Open my Eyes
by June Hetzel, Ph.D.
His name was Joel (hō ĕl). He was 9 years old and his familia had just immigrated from México to the United States. He came from a small rural pueblo where, if you missed the first day of school due to working the harvest, you would need to wait until the following year to start school. Since Joel worked the harvest every year, when he arrived in my fourth grade classroom in Los Ángeles County, it was his first day of school!
Joel spoke español solamente. He came to my English immersion clase most of the day. However, we were grateful for Sra. Gonzalez who taught Joel for one hour each day in a small group setting for support in español.
Each day Joel arrived to class with a joyful countenance and a look of anticipation. And, day after day, I anxiously waited for his inglés to emerge. But it didn’t. Other than a “Good Morning” or “Hello,” Joel did not utter another word of English . . . for two months! Yet, he was extraordinarily attentive in class. I was sure his lack of verbal expression was unusual and so I began to form the opinion that Joel was of low intelligence . . . until . . .
Two months into the school year, it was time for sharing (the children’s favorite time of the day, other than story time and recess). El presidente de la clase began calling on students, one at a time, to come to the front of the class and speak. Suddenly, Joel raised his hand. Mind you, Joel had never raised his hand to answer a pregunta in two months. All eyes instantly riveted to Joel. The president immediately called on Joel, and he joyfully walked to the front of the class. You could have heard a pin drop. Joel had said so few words in two months that most children did not even know the sound of his voz. Was Joel actually going to say something?
Hushed anticipation . . . hesitation . . . and then . . . out of Joel’s mouth came two perfectly formed paragraphs. It was a moment I’ll never forget. We were stunned . . . and then suddenly, as if on cue, the entire class broke out into joyful aplausos! I cried. Joel beamed with pride. The faces of his peers smiled literally ear to ear . . . we all experienced such unifying joy over Joel’s success. Whereas I formerly thought Joel to be slow, he was actually quite bright but wanted to be perfecto in English before he spoke in public.
I later learned that 1) Joel had asked Sra. Rodriguez for help and had practiced his two paragraphs, and 2) the silent phase was not usual and could actually last for several months. This was a humiliating lesson about how wrong I, the educator, could be about a student when I really didn’t know the student’s personality, language, or culture. I thought Joel was slow. But, in fact, he was linguistically gifted and very motivated.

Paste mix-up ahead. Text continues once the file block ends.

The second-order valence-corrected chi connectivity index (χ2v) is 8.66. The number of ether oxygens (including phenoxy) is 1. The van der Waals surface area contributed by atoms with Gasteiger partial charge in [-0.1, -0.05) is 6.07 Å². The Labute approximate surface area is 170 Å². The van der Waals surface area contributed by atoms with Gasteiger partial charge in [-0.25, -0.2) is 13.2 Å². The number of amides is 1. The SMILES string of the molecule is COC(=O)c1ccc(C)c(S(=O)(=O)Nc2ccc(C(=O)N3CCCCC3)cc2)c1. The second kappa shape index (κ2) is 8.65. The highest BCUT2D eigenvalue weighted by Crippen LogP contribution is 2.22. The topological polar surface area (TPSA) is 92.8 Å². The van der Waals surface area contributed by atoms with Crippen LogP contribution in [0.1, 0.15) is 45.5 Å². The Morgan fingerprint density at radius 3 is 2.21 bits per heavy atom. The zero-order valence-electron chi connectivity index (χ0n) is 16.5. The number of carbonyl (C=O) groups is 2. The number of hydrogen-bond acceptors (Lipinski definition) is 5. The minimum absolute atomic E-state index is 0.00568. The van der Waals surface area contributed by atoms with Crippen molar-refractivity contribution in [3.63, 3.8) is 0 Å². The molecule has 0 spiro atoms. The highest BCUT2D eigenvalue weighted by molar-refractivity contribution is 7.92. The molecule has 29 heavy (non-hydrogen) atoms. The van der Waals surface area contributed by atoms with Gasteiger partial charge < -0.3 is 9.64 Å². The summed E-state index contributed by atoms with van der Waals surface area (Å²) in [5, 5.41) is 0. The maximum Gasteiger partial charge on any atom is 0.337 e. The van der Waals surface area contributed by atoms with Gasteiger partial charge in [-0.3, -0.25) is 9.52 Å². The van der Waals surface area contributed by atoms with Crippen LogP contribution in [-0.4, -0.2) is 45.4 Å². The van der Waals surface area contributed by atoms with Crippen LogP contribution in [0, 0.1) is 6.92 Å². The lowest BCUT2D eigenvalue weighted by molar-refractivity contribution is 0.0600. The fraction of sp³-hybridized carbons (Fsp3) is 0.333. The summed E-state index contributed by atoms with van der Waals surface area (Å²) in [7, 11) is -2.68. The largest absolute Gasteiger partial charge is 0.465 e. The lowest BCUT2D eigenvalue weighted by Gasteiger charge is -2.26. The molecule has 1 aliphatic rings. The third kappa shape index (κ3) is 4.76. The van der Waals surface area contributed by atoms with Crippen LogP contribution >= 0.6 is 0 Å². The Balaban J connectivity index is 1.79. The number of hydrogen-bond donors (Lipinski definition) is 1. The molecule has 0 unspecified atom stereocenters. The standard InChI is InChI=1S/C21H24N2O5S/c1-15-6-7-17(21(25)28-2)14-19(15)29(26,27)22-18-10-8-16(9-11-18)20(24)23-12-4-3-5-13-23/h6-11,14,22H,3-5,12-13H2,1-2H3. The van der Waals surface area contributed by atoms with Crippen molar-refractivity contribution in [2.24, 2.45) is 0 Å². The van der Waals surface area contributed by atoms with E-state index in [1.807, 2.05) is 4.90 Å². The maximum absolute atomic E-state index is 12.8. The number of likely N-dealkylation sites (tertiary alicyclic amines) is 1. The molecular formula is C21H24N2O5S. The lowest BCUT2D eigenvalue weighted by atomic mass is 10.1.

This experience with Joel made me wonder if I really knew my students. I wondered if I had formulated incorrect assumptions about other students, especially those of different cultural or linguistic backgrounds. I began taking courses in culture and language acquisition methodology. Those courses helped me as I continued teaching in Southern California and summers in North Africa. The experience with Joel helped me gain deeper cultural and linguistic humility and motivated me to utilize students’ backgrounds and funds of knowledge to enhance their learning, while withholding assumptions about my students. Joel helped me see my students with new eyes.
Proverbs 13:16a says, “Every prudent man acts with knowledge.” Prudence requires knowledge, discretion, and circumspection. A prudent teacher is of moral excellence, wise, and characterized as one who does what is ethical, right, proper, or fitting. A prudent teacher searches out a matter and avoids favoritism, bias, and deception.
Reflect with the Lord:
- Lord, how well do I know my students?
- Lord, do I make assumptions about students or groups of students?
- Lord, how might I grow in cultural and linguistic awareness, as well as humility, so that I might think and act with prudence?
Lord, teach me by Your Holy Spirit. Help me grow in wisdom and prudence so that my thoughts and actions might be pleasing to You. Give me new eyes and heart to: 1) see every student in my class the way that You see them, 2) steward their giftings, and 3) envelope them in Your love. I am Your ambassador in the classroom. Open my eyes to all that you have for every child. In Jesus’ name, Amen.
June Hetzel, Ph.D., is Dean and Professor in the School of Education at Biola University, with two decades of experience in teaching and administration in the PreK-12 sector. Her experiences in teaching culturally and linguistically diverse students in Southern California, as well as teaching overseas in North Africa, and at conferences in Indonesia, Thailand, Taiwan, England, and Malta have continued to expand her cultural and linguistic humility. She specializes in literacy processes, curriculum development, and spiritual formation.
Biola University believes Christian teachers have the ability to make a true difference in the world for the cause of Christ. The School of Education is committed to empowering you with the skills and experience you need for a lifetime of impact. If you are interested in a graduate degree or additional credentials, explore Biola University’s School of Education website: https://www.biola.edu/education